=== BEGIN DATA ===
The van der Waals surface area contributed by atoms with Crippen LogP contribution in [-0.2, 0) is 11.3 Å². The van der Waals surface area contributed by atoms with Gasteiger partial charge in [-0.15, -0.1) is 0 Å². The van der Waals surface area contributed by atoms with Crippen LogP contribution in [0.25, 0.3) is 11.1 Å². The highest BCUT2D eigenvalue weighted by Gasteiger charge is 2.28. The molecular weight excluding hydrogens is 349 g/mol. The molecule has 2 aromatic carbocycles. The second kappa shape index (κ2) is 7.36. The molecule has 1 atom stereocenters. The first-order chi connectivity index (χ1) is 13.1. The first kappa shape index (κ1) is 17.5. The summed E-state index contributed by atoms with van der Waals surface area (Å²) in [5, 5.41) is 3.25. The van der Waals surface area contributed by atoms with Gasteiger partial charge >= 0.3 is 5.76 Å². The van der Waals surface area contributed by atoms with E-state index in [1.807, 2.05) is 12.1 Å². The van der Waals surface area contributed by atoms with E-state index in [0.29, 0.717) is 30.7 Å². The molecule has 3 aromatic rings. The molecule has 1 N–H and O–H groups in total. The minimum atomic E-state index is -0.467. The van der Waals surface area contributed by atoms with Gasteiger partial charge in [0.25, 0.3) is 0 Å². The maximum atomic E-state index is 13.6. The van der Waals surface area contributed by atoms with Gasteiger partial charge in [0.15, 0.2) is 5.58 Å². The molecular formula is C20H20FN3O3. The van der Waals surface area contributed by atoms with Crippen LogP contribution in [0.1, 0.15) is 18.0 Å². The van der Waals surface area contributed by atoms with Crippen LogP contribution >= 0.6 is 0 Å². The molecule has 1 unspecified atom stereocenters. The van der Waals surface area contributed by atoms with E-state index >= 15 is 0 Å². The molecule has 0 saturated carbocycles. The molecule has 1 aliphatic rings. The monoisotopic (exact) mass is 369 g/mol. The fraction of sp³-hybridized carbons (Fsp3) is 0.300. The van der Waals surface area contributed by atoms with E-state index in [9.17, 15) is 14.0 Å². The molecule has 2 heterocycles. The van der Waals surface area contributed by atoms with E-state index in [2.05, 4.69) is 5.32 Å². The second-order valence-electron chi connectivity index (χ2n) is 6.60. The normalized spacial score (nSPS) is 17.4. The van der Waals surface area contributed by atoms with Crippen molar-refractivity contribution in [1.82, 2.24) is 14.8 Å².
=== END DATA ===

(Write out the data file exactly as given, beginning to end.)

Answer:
The van der Waals surface area contributed by atoms with Crippen LogP contribution in [-0.2, 0) is 11.3 Å². The van der Waals surface area contributed by atoms with Gasteiger partial charge in [-0.15, -0.1) is 0 Å². The van der Waals surface area contributed by atoms with Crippen LogP contribution in [0.25, 0.3) is 11.1 Å². The highest BCUT2D eigenvalue weighted by Gasteiger charge is 2.28. The molecular weight excluding hydrogens is 349 g/mol. The molecule has 2 aromatic carbocycles. The second kappa shape index (κ2) is 7.36. The molecule has 1 atom stereocenters. The first-order chi connectivity index (χ1) is 13.1. The first kappa shape index (κ1) is 17.5. The summed E-state index contributed by atoms with van der Waals surface area (Å²) in [5, 5.41) is 3.25. The van der Waals surface area contributed by atoms with Gasteiger partial charge >= 0.3 is 5.76 Å². The van der Waals surface area contributed by atoms with E-state index in [1.807, 2.05) is 12.1 Å². The van der Waals surface area contributed by atoms with E-state index in [0.29, 0.717) is 30.7 Å². The molecule has 3 aromatic rings. The molecule has 1 N–H and O–H groups in total. The minimum atomic E-state index is -0.467. The van der Waals surface area contributed by atoms with Gasteiger partial charge in [0.25, 0.3) is 0 Å². The maximum atomic E-state index is 13.6. The van der Waals surface area contributed by atoms with Gasteiger partial charge in [0.15, 0.2) is 5.58 Å². The molecular formula is C20H20FN3O3. The van der Waals surface area contributed by atoms with Crippen LogP contribution in [0.1, 0.15) is 18.0 Å². The van der Waals surface area contributed by atoms with Crippen LogP contribution >= 0.6 is 0 Å². The molecule has 1 unspecified atom stereocenters. The van der Waals surface area contributed by atoms with E-state index >= 15 is 0 Å². The molecule has 0 saturated carbocycles. The molecule has 1 aliphatic rings. The monoisotopic (exact) mass is 369 g/mol. The fraction of sp³-hybridized carbons (Fsp3) is 0.300. The van der Waals surface area contributed by atoms with E-state index in [9.17, 15) is 14.0 Å². The molecule has 2 heterocycles. The van der Waals surface area contributed by atoms with E-state index in [2.05, 4.69) is 5.32 Å². The second-order valence-electron chi connectivity index (χ2n) is 6.60. The normalized spacial score (nSPS) is 17.4. The van der Waals surface area contributed by atoms with Crippen molar-refractivity contribution in [1.82, 2.24) is 14.8 Å².